Daily Fishing and Outdoor Report

Who needs a dog when the kid has a nice cat to play with? ... Damn, cross off a right eye.  Tuesday, July 14, 2015: Checkerboard day of sun followed by a drenching storm then a crystal clear sun s…

Who needs a dog when the kid has a nice cat to play with? ... Damn, cross off a right eye. 

Tuesday, July 14, 2015: Checkerboard day of sun followed by a drenching storm then a crystal clear sun session. The second run of sun was immaculate, shining through rain- and lighting-cleaned air. You don’t realize that concept of hot and hazy until the haze temporarily departs, though never for long in July.

You’ll see the bad news about fluke down below. In this week’s weekly I write,
You might as well here the bad fluking news here -- to weep among friends. Fishery management gurus have surmised that the summer flounder stocks in our zone just aren’t reproducing the way they should. To compensate for the low breeding success among our fluke, the Mid-Atlantic Fishery Management Council is poised to brutally slash our “Fluke Catch Quota.”

As I read it, there could/will be an angler-damaging cut of 43 percent for 2016. That could be officially announced this month.
That would cut out current 2015 quota of roughly 22 million pounds down to 12 million pounds for next year. That’s beyond “Ouch!”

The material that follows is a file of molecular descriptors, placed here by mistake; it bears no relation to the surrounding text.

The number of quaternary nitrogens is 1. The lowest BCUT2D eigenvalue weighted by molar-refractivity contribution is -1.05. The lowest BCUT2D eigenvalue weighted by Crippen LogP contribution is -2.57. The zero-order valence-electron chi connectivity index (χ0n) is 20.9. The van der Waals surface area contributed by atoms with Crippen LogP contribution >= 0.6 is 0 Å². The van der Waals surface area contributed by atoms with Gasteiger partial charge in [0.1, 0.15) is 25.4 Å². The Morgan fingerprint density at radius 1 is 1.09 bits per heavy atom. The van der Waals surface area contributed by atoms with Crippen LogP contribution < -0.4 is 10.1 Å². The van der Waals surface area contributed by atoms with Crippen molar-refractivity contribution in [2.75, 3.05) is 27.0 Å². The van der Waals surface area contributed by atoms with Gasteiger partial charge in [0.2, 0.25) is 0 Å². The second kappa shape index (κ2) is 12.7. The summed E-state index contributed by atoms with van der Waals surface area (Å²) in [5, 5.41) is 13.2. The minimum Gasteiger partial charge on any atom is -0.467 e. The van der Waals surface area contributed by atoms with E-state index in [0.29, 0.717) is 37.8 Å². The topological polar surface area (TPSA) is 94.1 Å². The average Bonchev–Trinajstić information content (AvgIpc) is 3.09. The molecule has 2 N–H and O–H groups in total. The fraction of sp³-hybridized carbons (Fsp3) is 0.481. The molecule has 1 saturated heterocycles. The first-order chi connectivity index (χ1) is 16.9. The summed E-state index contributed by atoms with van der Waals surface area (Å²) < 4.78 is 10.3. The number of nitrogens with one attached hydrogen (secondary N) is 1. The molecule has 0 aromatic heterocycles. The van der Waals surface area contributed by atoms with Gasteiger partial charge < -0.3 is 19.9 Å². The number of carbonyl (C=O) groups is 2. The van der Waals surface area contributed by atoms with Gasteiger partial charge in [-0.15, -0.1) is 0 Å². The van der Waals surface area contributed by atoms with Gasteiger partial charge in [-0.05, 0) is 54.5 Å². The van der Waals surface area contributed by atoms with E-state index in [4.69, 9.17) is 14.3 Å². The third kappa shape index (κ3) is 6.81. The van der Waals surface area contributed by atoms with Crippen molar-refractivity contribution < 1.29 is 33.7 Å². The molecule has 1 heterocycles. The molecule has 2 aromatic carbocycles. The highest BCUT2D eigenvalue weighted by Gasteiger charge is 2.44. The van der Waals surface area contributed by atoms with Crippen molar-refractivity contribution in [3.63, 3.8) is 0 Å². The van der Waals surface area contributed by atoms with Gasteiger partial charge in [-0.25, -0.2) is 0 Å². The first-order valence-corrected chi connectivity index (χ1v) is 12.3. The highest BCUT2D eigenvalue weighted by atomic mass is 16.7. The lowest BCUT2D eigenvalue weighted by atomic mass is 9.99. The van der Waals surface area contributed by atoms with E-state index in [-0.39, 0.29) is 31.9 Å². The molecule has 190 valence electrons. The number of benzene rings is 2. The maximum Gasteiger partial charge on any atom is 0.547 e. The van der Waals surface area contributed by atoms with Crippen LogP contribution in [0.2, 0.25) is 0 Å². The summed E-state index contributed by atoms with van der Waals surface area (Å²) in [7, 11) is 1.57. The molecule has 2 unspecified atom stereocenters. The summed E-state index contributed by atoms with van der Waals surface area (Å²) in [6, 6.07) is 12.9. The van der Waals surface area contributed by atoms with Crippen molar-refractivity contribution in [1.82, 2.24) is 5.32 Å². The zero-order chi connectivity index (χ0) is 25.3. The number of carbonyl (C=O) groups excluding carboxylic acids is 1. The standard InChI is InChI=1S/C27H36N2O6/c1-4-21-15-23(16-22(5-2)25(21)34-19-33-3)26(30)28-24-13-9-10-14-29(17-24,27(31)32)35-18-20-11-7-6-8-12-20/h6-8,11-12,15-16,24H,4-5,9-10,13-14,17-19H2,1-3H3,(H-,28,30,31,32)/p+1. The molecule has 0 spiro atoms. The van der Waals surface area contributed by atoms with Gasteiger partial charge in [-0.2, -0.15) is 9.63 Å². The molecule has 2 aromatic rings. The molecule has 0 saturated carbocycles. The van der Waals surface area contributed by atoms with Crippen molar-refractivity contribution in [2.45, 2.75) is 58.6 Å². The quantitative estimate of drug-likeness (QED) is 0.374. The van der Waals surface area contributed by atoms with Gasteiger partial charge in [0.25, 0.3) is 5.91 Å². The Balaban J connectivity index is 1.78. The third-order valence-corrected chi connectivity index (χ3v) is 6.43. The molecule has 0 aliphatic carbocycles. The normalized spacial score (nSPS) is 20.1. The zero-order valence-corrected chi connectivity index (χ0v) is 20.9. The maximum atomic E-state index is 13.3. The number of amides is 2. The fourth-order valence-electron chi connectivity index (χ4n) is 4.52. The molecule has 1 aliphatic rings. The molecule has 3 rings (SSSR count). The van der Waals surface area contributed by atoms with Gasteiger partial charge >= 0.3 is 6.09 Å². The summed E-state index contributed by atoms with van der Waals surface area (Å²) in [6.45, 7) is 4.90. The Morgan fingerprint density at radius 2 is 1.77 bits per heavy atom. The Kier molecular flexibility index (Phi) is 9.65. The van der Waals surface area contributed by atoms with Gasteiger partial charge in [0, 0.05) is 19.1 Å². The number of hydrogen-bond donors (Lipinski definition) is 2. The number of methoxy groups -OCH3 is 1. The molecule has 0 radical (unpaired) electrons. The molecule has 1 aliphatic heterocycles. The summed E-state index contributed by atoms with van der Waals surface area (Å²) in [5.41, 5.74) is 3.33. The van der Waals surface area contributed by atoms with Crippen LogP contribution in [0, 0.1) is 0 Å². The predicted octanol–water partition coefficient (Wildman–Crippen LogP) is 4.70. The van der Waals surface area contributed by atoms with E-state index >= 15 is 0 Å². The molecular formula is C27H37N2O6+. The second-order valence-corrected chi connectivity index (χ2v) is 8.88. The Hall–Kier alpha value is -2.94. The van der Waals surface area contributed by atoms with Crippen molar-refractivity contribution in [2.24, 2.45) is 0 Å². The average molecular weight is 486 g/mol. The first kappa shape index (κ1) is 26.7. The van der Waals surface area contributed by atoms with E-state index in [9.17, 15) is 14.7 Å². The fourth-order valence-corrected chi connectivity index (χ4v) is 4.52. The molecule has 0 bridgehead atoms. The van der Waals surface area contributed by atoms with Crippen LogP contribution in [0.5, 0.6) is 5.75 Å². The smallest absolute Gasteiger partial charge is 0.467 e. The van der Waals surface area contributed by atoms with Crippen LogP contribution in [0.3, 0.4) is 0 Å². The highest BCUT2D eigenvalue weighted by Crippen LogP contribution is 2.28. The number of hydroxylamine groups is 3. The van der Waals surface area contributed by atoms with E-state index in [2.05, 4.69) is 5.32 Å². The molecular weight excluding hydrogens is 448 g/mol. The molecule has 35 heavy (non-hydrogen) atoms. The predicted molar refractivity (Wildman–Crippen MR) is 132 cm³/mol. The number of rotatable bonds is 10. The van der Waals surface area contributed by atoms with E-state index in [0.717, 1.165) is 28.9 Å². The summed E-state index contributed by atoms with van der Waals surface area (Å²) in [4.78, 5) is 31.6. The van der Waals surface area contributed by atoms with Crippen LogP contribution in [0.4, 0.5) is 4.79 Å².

You don’t have to be a math-meister to see that gashing will leave us maybe keeping a couple huge fluke per day. And forget fluke season going into the fall. That surf fishing concept will be the first to fall when the NJ Marine Fisheries Council ponders ways to implement the required cut. Flat fishing in NJ is going to flat line.

I’ll offer a bit of obviousness here by openly fretting that we could be fishing stingrays, skates and dogfish when the fluke regs demolish the summertime flattie draw. Sure, you can head out to the reefs to bottom fish but that can get tired – and fruitless – real fast, as an overabundance of boats cleans the reefs clean, daily.

I’ll get really downbeat – which isn’t my usual thing – but I just might need to by wondering what fishing would be like next year if we don’t have a cyclical flood of bluefish (like we saw this year); the bassing not only remains bad but gets challenged by stricter regs; the weakfishing remains AWOL; and panfishing for kingfish and blowfish remains a slow-show? Oh, and fluking is forced into the crapper. The problem with that scenario is the awful likelihood it just might play out.

WHY, OH, WHY, BADGES?: Here’s an increasingly common e-question being shot my way. “Why are there still beach badges when our federal tax dollars are paying for the new beaches?”